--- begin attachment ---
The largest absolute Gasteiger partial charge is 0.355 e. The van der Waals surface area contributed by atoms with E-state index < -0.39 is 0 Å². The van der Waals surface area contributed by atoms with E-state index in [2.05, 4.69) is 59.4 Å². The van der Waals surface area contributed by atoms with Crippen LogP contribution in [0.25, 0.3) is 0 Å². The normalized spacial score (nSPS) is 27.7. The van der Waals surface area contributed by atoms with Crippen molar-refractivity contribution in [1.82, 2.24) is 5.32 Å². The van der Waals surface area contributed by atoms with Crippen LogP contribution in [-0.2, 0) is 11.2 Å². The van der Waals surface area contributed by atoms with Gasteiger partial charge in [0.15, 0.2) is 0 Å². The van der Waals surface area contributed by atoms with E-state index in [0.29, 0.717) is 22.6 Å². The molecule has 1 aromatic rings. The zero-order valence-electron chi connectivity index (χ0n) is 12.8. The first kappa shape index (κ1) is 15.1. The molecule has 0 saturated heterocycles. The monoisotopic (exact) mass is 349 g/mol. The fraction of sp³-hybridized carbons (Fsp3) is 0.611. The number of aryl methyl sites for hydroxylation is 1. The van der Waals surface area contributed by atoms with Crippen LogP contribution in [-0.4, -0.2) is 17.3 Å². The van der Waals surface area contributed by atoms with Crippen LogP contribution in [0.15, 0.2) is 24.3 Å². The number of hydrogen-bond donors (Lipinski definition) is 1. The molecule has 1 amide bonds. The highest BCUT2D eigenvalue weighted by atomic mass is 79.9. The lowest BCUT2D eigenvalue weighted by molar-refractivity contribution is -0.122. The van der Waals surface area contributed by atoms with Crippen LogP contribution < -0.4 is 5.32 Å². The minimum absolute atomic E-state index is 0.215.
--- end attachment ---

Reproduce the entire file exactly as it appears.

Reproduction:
The largest absolute Gasteiger partial charge is 0.355 e. The van der Waals surface area contributed by atoms with E-state index < -0.39 is 0 Å². The van der Waals surface area contributed by atoms with E-state index in [2.05, 4.69) is 59.4 Å². The van der Waals surface area contributed by atoms with Crippen LogP contribution in [0.25, 0.3) is 0 Å². The normalized spacial score (nSPS) is 27.7. The van der Waals surface area contributed by atoms with Crippen molar-refractivity contribution in [1.82, 2.24) is 5.32 Å². The van der Waals surface area contributed by atoms with Crippen LogP contribution in [-0.2, 0) is 11.2 Å². The van der Waals surface area contributed by atoms with Gasteiger partial charge in [0.15, 0.2) is 0 Å². The van der Waals surface area contributed by atoms with E-state index in [0.29, 0.717) is 22.6 Å². The molecule has 1 aromatic rings. The zero-order valence-electron chi connectivity index (χ0n) is 12.8. The first kappa shape index (κ1) is 15.1. The molecule has 0 saturated heterocycles. The monoisotopic (exact) mass is 349 g/mol. The fraction of sp³-hybridized carbons (Fsp3) is 0.611. The number of aryl methyl sites for hydroxylation is 1. The van der Waals surface area contributed by atoms with Crippen LogP contribution in [-0.4, -0.2) is 17.3 Å². The van der Waals surface area contributed by atoms with Crippen LogP contribution in [0.15, 0.2) is 24.3 Å². The number of hydrogen-bond donors (Lipinski definition) is 1. The molecule has 1 amide bonds. The highest BCUT2D eigenvalue weighted by atomic mass is 79.9. The lowest BCUT2D eigenvalue weighted by molar-refractivity contribution is -0.122. The van der Waals surface area contributed by atoms with Crippen LogP contribution < -0.4 is 5.32 Å². The minimum absolute atomic E-state index is 0.215.